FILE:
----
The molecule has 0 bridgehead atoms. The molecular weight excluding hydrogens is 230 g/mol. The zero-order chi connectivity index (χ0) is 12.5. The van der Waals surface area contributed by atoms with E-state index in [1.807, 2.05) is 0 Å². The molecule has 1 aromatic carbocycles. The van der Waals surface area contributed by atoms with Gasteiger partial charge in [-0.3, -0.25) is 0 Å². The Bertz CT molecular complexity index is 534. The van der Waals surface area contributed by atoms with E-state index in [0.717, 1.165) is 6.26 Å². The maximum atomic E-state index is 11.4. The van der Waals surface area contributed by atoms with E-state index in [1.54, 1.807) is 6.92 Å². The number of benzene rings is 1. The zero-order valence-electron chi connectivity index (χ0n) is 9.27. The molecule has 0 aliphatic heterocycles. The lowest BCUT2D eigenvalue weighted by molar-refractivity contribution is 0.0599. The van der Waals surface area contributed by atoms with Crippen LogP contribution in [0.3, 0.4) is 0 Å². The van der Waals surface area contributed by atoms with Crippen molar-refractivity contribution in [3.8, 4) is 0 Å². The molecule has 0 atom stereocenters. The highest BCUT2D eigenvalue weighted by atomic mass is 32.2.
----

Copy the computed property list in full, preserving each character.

The molecule has 0 bridgehead atoms. The molecular weight excluding hydrogens is 230 g/mol. The zero-order chi connectivity index (χ0) is 12.5. The van der Waals surface area contributed by atoms with E-state index in [1.807, 2.05) is 0 Å². The molecule has 1 aromatic carbocycles. The van der Waals surface area contributed by atoms with Gasteiger partial charge in [-0.3, -0.25) is 0 Å². The Bertz CT molecular complexity index is 534. The van der Waals surface area contributed by atoms with E-state index in [0.717, 1.165) is 6.26 Å². The maximum atomic E-state index is 11.4. The van der Waals surface area contributed by atoms with E-state index in [1.54, 1.807) is 6.92 Å². The number of benzene rings is 1. The zero-order valence-electron chi connectivity index (χ0n) is 9.27. The molecule has 0 aliphatic heterocycles. The lowest BCUT2D eigenvalue weighted by molar-refractivity contribution is 0.0599. The van der Waals surface area contributed by atoms with Crippen LogP contribution in [0.3, 0.4) is 0 Å². The van der Waals surface area contributed by atoms with Crippen molar-refractivity contribution in [3.8, 4) is 0 Å². The molecule has 0 atom stereocenters. The highest BCUT2D eigenvalue weighted by atomic mass is 32.2.